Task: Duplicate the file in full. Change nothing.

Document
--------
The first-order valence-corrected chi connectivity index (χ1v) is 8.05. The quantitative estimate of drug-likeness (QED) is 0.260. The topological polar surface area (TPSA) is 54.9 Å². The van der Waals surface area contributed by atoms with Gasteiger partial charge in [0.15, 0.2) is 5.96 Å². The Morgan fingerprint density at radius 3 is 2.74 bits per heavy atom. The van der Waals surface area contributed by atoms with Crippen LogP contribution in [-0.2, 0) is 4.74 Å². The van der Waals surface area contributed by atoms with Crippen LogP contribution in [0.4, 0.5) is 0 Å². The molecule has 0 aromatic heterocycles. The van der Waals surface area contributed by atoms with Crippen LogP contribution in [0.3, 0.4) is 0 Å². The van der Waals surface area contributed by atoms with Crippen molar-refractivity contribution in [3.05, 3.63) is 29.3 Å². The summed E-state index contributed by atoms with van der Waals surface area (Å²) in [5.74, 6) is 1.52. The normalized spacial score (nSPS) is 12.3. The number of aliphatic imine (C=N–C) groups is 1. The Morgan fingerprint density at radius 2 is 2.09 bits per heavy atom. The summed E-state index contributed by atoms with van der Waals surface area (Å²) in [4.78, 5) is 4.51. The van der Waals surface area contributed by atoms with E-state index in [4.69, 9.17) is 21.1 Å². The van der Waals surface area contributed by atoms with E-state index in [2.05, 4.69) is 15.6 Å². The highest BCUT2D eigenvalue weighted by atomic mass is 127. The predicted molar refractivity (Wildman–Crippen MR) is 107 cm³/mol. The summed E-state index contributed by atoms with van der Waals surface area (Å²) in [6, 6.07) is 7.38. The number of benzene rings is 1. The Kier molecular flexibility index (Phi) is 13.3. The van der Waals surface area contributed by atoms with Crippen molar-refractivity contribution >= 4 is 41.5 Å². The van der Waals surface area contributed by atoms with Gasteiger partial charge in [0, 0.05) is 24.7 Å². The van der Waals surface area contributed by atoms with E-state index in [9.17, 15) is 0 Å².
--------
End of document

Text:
The first-order valence-corrected chi connectivity index (χ1v) is 8.05. The quantitative estimate of drug-likeness (QED) is 0.260. The topological polar surface area (TPSA) is 54.9 Å². The van der Waals surface area contributed by atoms with Gasteiger partial charge in [0.15, 0.2) is 5.96 Å². The Morgan fingerprint density at radius 3 is 2.74 bits per heavy atom. The van der Waals surface area contributed by atoms with Crippen LogP contribution in [-0.2, 0) is 4.74 Å². The van der Waals surface area contributed by atoms with Crippen LogP contribution in [0.4, 0.5) is 0 Å². The molecule has 0 aromatic heterocycles. The van der Waals surface area contributed by atoms with Crippen LogP contribution in [0.3, 0.4) is 0 Å². The van der Waals surface area contributed by atoms with Crippen molar-refractivity contribution in [3.05, 3.63) is 29.3 Å². The summed E-state index contributed by atoms with van der Waals surface area (Å²) in [5.74, 6) is 1.52. The normalized spacial score (nSPS) is 12.3. The number of aliphatic imine (C=N–C) groups is 1. The Morgan fingerprint density at radius 2 is 2.09 bits per heavy atom. The summed E-state index contributed by atoms with van der Waals surface area (Å²) in [4.78, 5) is 4.51. The van der Waals surface area contributed by atoms with E-state index in [4.69, 9.17) is 21.1 Å². The van der Waals surface area contributed by atoms with E-state index in [2.05, 4.69) is 15.6 Å². The highest BCUT2D eigenvalue weighted by atomic mass is 127. The predicted molar refractivity (Wildman–Crippen MR) is 107 cm³/mol. The summed E-state index contributed by atoms with van der Waals surface area (Å²) in [6, 6.07) is 7.38. The number of benzene rings is 1. The Kier molecular flexibility index (Phi) is 13.3. The van der Waals surface area contributed by atoms with Crippen molar-refractivity contribution >= 4 is 41.5 Å². The van der Waals surface area contributed by atoms with Gasteiger partial charge in [0, 0.05) is 24.7 Å². The van der Waals surface area contributed by atoms with E-state index in [9.17, 15) is 0 Å².